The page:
So you stop, you breathe, and you throw yourself at survival.
It’s the only way a chickadee decides to attack a guy as big as me.
We aren’t what we think.  We’re what we do.

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Bridging The Gap


There’s a small hill overlooking the Atlantic Ocean, just behind The Miner’s Museum in Glace Bay.  It is one of my favorite spots in the world.  It’s a place to go and feel small.  I makes me feel grounded.  I’ve had a lot of happy moments there – everything from my first kiss, to sitting alone staring at brochures trying to decide where to move after high school.  There’s been a lot of sad moments there, too.  It became a spot to sit quietly after a loss – a break-up, a death, a job interview I thought I had in the bag. On that little hill, beside the roaring ocean, I knew my place.  It grounded me.  It gave me perspective.  Through the highs and lows it reminded me that feelings are temporary, and that if you just wait a second, another wave will come along.  It’s unending and always changing.

Here in Fredericton The Walking Bridge has become that special place for me.  The symbolism isn’t lost on me, either.  Earlier in my life I was content to sit on the sidelines, safe on shore, and let the ocean make me feel small.  Now, its about a bridge.  A place from A to B.  I’m inbetween.  I’m not where I was, yet, somehow, still not where I’m going.   If that hill in Glace Bay grounded me, this bridge suspends me and reminds me there is choice.  It’s not a spot for quiet acceptance and “what will be, will be,” it’s about getting from here to there. It’s about crossing that divide.  It bridges the gap – and that’s what gives us hope, power, and choice.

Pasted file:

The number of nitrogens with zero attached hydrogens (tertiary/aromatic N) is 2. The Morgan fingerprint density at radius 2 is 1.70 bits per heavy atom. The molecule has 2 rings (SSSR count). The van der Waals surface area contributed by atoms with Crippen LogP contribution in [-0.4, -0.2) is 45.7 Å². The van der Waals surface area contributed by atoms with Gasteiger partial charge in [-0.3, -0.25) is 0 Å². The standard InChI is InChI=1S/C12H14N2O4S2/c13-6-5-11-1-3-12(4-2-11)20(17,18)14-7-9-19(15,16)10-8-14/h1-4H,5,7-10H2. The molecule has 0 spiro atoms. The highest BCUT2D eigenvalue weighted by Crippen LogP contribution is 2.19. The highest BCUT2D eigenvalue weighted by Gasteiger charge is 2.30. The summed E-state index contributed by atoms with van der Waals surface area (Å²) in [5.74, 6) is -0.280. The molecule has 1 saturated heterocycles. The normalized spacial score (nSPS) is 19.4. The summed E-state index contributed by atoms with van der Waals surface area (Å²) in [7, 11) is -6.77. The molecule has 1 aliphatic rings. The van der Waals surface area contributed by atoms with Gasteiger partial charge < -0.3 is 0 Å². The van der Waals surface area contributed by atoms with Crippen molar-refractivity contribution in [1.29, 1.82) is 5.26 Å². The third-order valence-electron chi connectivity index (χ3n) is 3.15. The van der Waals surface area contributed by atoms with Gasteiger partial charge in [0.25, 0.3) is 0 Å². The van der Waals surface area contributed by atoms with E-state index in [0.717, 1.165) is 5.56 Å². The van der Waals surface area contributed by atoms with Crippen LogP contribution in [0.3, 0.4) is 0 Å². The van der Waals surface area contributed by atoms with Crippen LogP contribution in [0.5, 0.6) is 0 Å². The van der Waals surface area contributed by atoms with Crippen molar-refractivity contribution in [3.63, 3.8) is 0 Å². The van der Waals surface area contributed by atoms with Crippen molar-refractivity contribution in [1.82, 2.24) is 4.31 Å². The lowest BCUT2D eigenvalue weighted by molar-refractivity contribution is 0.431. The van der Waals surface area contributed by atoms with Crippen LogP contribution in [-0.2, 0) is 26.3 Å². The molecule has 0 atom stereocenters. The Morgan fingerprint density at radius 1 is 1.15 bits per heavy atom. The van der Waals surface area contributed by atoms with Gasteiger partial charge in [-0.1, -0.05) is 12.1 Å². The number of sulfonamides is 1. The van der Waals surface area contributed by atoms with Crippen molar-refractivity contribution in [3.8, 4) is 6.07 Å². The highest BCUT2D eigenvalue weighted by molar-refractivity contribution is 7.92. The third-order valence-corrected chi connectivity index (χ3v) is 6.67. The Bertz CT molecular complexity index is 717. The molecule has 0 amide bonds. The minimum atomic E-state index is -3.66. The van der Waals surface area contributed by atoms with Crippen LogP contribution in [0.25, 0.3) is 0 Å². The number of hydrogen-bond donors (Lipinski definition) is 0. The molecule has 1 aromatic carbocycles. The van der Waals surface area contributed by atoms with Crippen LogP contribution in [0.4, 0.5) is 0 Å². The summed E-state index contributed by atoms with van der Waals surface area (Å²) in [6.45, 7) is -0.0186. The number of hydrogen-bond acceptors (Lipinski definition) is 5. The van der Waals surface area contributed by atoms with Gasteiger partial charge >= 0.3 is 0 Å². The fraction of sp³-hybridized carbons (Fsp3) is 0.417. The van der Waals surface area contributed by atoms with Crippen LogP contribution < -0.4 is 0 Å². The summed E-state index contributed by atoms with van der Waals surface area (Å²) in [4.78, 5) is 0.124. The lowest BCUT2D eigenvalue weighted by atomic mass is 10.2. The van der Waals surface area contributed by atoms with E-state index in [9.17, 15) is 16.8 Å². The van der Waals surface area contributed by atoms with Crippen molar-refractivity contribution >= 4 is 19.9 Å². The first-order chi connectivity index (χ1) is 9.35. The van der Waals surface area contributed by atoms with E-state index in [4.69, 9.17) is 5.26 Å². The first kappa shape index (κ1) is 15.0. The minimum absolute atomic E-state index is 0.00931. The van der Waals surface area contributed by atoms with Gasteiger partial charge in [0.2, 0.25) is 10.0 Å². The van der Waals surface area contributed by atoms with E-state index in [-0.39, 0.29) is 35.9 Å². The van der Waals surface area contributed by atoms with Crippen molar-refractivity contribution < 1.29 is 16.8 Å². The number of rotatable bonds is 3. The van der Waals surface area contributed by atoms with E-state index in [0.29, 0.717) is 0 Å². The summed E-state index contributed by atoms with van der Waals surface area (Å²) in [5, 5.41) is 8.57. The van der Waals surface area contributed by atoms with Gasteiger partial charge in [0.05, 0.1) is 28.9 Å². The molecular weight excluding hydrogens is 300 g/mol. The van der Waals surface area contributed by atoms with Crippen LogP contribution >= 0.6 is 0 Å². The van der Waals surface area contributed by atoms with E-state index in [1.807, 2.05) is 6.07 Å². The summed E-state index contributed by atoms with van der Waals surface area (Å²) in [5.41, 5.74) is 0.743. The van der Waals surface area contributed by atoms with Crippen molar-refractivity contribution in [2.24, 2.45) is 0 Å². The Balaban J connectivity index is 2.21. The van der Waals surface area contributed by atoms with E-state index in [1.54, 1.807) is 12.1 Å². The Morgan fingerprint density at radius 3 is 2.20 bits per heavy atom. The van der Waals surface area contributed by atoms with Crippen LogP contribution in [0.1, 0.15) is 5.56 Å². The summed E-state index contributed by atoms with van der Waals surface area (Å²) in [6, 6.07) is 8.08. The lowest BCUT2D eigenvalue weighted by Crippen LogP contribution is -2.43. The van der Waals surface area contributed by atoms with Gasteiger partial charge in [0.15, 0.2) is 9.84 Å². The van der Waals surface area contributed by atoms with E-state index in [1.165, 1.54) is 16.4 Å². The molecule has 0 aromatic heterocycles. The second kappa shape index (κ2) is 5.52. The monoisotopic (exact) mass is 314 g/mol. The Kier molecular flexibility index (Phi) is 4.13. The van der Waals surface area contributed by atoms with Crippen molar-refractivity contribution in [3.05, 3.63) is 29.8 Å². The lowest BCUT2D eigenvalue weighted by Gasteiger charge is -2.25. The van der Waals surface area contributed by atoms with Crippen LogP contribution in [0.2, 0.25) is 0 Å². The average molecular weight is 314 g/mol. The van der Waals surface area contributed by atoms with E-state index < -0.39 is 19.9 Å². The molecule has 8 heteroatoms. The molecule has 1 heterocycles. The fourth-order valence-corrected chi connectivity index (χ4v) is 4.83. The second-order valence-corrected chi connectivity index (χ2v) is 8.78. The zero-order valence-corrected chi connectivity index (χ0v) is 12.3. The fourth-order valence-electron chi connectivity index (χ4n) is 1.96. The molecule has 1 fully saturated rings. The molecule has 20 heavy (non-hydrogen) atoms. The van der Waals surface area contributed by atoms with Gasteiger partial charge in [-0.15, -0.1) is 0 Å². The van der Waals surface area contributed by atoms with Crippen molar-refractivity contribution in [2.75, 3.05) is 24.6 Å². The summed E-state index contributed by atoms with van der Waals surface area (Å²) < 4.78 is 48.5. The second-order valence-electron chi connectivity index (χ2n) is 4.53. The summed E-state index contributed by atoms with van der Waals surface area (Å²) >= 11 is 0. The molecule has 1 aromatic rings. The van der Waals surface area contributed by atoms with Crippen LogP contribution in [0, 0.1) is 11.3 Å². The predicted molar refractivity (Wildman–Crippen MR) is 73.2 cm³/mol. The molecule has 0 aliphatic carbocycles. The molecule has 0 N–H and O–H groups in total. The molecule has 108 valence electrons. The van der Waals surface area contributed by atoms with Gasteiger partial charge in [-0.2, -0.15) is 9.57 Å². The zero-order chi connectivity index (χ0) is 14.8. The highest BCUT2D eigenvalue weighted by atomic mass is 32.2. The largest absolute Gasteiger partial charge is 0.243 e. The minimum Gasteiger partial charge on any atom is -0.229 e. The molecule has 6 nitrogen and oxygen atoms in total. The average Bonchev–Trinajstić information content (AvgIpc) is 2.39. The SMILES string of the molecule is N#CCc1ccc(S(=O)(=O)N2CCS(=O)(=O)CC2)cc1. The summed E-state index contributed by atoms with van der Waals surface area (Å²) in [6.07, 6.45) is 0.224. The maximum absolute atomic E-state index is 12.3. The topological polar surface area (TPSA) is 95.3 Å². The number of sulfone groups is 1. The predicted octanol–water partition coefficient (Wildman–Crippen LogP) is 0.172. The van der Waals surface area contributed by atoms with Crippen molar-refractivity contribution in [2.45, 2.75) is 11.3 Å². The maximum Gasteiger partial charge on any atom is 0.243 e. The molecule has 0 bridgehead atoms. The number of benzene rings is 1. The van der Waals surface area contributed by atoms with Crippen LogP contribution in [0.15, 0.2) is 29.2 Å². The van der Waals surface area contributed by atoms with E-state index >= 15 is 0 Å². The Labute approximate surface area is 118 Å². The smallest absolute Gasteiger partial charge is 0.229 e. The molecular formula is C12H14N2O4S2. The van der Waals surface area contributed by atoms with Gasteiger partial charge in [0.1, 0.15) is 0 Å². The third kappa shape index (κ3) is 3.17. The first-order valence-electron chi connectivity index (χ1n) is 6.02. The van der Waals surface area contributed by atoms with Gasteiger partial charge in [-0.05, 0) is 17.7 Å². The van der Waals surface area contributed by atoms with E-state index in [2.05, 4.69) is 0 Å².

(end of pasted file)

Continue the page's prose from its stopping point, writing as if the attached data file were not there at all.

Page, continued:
I focus on the gap a lot.  I deconstruct the divide that exists between where I am and where I want to be.  I look at every situation, every relationship, every opportunity and rather than focus on what it is now, or focus on what I want it to be in the end and find motivation in that, I focus on the gap.  The shortcomings. I focus I what I don’t have.  I focus on what things aren’t, instead of what they are or what they could be.

I feel things deeply.  I don’t dislike that.  My highs are high and my lows are low and for a bunch of a reasons I generally keep that to myself.  One of the things I respect the most in other people is emotional consistency and it’s what I try to bring to the world.  It’s not a mask.  It’s not fake.  It’s just a compromise between the highs and lows. It keeps you even and lets people know what to expect.  I’ve always viewed it as being emotionally responsible because I’ve felt the burden of trying to navigate life with those who take no responsibility for their emotions, or the actions they fuel.